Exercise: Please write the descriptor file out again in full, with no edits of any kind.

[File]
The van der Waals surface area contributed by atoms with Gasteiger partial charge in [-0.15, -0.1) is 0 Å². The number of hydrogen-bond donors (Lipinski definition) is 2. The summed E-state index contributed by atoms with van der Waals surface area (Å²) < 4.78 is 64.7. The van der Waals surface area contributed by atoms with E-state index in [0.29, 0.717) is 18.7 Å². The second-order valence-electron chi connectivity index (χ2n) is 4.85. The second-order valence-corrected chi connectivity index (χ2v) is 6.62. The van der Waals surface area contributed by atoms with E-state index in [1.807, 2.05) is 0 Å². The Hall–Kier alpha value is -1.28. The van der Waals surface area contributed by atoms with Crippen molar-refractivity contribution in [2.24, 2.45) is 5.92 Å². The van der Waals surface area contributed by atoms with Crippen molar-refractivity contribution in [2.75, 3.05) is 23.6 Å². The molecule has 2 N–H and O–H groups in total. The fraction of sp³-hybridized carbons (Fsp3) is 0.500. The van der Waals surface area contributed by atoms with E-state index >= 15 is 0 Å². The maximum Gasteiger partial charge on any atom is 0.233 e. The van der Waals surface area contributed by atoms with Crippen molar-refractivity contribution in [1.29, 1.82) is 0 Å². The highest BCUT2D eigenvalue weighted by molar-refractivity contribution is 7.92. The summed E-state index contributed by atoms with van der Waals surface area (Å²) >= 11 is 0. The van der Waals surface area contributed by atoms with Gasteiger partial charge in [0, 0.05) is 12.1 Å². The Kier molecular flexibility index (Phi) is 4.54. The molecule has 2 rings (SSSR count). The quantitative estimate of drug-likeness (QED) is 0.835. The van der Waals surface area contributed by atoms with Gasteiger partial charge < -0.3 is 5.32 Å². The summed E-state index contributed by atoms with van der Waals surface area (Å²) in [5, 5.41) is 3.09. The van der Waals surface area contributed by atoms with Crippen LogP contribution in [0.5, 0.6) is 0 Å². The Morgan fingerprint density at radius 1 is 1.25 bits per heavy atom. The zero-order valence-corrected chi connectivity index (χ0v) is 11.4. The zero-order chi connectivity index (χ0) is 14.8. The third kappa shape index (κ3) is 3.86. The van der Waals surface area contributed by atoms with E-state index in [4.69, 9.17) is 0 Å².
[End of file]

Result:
The van der Waals surface area contributed by atoms with Gasteiger partial charge in [-0.15, -0.1) is 0 Å². The number of hydrogen-bond donors (Lipinski definition) is 2. The summed E-state index contributed by atoms with van der Waals surface area (Å²) < 4.78 is 64.7. The van der Waals surface area contributed by atoms with E-state index in [0.29, 0.717) is 18.7 Å². The second-order valence-electron chi connectivity index (χ2n) is 4.85. The second-order valence-corrected chi connectivity index (χ2v) is 6.62. The van der Waals surface area contributed by atoms with E-state index in [1.807, 2.05) is 0 Å². The Hall–Kier alpha value is -1.28. The van der Waals surface area contributed by atoms with Crippen molar-refractivity contribution in [2.24, 2.45) is 5.92 Å². The van der Waals surface area contributed by atoms with Crippen molar-refractivity contribution in [2.75, 3.05) is 23.6 Å². The molecule has 2 N–H and O–H groups in total. The fraction of sp³-hybridized carbons (Fsp3) is 0.500. The van der Waals surface area contributed by atoms with E-state index >= 15 is 0 Å². The maximum Gasteiger partial charge on any atom is 0.233 e. The van der Waals surface area contributed by atoms with Crippen molar-refractivity contribution in [1.29, 1.82) is 0 Å². The highest BCUT2D eigenvalue weighted by molar-refractivity contribution is 7.92. The summed E-state index contributed by atoms with van der Waals surface area (Å²) >= 11 is 0. The van der Waals surface area contributed by atoms with Gasteiger partial charge in [0, 0.05) is 12.1 Å². The Kier molecular flexibility index (Phi) is 4.54. The molecule has 2 rings (SSSR count). The quantitative estimate of drug-likeness (QED) is 0.835. The van der Waals surface area contributed by atoms with Gasteiger partial charge < -0.3 is 5.32 Å². The summed E-state index contributed by atoms with van der Waals surface area (Å²) in [5, 5.41) is 3.09. The van der Waals surface area contributed by atoms with Crippen LogP contribution in [0.5, 0.6) is 0 Å². The Morgan fingerprint density at radius 1 is 1.25 bits per heavy atom. The zero-order valence-corrected chi connectivity index (χ0v) is 11.4. The zero-order chi connectivity index (χ0) is 14.8. The third kappa shape index (κ3) is 3.86. The van der Waals surface area contributed by atoms with E-state index in [4.69, 9.17) is 0 Å².